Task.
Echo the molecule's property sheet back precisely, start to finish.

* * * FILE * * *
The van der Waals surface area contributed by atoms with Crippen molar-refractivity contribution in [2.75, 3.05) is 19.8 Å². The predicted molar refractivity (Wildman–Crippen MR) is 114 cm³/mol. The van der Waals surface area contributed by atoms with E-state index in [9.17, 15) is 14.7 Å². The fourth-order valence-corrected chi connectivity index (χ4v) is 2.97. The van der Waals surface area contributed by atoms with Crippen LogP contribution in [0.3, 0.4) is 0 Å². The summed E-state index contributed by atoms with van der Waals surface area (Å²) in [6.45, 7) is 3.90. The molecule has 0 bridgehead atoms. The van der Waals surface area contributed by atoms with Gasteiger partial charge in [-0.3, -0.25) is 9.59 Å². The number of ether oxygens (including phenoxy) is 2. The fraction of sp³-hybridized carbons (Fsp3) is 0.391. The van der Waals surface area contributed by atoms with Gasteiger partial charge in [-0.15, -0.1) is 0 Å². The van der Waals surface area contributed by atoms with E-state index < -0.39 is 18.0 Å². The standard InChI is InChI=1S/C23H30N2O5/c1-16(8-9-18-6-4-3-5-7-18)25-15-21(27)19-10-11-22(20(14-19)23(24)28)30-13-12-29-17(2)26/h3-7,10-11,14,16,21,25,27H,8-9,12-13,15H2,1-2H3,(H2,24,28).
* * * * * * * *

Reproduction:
The van der Waals surface area contributed by atoms with Crippen molar-refractivity contribution in [2.75, 3.05) is 19.8 Å². The predicted molar refractivity (Wildman–Crippen MR) is 114 cm³/mol. The van der Waals surface area contributed by atoms with E-state index in [9.17, 15) is 14.7 Å². The fourth-order valence-corrected chi connectivity index (χ4v) is 2.97. The van der Waals surface area contributed by atoms with Crippen LogP contribution in [0.3, 0.4) is 0 Å². The summed E-state index contributed by atoms with van der Waals surface area (Å²) in [6.45, 7) is 3.90. The molecule has 0 bridgehead atoms. The van der Waals surface area contributed by atoms with Gasteiger partial charge in [-0.3, -0.25) is 9.59 Å². The number of ether oxygens (including phenoxy) is 2. The fraction of sp³-hybridized carbons (Fsp3) is 0.391. The van der Waals surface area contributed by atoms with Gasteiger partial charge in [-0.15, -0.1) is 0 Å². The van der Waals surface area contributed by atoms with E-state index < -0.39 is 18.0 Å². The standard InChI is InChI=1S/C23H30N2O5/c1-16(8-9-18-6-4-3-5-7-18)25-15-21(27)19-10-11-22(20(14-19)23(24)28)30-13-12-29-17(2)26/h3-7,10-11,14,16,21,25,27H,8-9,12-13,15H2,1-2H3,(H2,24,28).